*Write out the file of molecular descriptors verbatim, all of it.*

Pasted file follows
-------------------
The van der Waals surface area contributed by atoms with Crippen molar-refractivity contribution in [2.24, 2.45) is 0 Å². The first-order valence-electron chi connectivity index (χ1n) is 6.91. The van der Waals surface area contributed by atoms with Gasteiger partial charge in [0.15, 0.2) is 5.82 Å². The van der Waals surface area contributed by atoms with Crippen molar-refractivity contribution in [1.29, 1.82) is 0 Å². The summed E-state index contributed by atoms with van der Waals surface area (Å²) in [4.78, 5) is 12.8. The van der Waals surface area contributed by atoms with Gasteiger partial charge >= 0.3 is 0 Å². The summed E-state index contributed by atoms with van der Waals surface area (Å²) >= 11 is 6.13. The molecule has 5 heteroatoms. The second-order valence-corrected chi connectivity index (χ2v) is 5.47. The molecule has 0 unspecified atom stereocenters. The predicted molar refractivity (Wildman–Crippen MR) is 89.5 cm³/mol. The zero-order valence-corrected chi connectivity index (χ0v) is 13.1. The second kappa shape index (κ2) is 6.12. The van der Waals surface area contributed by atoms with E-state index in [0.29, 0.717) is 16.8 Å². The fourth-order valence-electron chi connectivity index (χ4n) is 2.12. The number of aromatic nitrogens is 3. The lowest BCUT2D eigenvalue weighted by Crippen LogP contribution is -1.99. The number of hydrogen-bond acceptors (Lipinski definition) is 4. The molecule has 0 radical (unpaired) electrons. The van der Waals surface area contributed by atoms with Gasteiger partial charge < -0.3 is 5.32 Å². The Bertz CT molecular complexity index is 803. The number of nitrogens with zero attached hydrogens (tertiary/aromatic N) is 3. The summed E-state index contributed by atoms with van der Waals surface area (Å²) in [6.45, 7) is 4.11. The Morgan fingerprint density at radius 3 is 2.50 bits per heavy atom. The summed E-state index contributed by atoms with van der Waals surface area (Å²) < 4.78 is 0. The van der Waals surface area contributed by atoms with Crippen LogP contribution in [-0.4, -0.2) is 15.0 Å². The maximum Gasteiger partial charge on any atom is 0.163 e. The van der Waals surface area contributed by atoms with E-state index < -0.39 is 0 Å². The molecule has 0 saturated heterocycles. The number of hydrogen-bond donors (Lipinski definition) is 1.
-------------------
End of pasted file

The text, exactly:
The van der Waals surface area contributed by atoms with Crippen molar-refractivity contribution in [2.24, 2.45) is 0 Å². The first-order valence-electron chi connectivity index (χ1n) is 6.91. The van der Waals surface area contributed by atoms with Gasteiger partial charge in [0.15, 0.2) is 5.82 Å². The van der Waals surface area contributed by atoms with Crippen molar-refractivity contribution in [1.29, 1.82) is 0 Å². The summed E-state index contributed by atoms with van der Waals surface area (Å²) in [4.78, 5) is 12.8. The van der Waals surface area contributed by atoms with Gasteiger partial charge >= 0.3 is 0 Å². The summed E-state index contributed by atoms with van der Waals surface area (Å²) >= 11 is 6.13. The molecule has 5 heteroatoms. The second-order valence-corrected chi connectivity index (χ2v) is 5.47. The molecule has 0 unspecified atom stereocenters. The predicted molar refractivity (Wildman–Crippen MR) is 89.5 cm³/mol. The zero-order valence-corrected chi connectivity index (χ0v) is 13.1. The second kappa shape index (κ2) is 6.12. The van der Waals surface area contributed by atoms with E-state index in [0.29, 0.717) is 16.8 Å². The fourth-order valence-electron chi connectivity index (χ4n) is 2.12. The number of aromatic nitrogens is 3. The lowest BCUT2D eigenvalue weighted by Crippen LogP contribution is -1.99. The number of hydrogen-bond acceptors (Lipinski definition) is 4. The molecule has 0 radical (unpaired) electrons. The van der Waals surface area contributed by atoms with Gasteiger partial charge < -0.3 is 5.32 Å². The Bertz CT molecular complexity index is 803. The number of nitrogens with zero attached hydrogens (tertiary/aromatic N) is 3. The summed E-state index contributed by atoms with van der Waals surface area (Å²) in [6.45, 7) is 4.11. The Morgan fingerprint density at radius 3 is 2.50 bits per heavy atom. The summed E-state index contributed by atoms with van der Waals surface area (Å²) < 4.78 is 0. The van der Waals surface area contributed by atoms with Crippen LogP contribution in [-0.4, -0.2) is 15.0 Å². The maximum Gasteiger partial charge on any atom is 0.163 e. The van der Waals surface area contributed by atoms with E-state index < -0.39 is 0 Å². The molecule has 0 saturated heterocycles. The number of hydrogen-bond donors (Lipinski definition) is 1.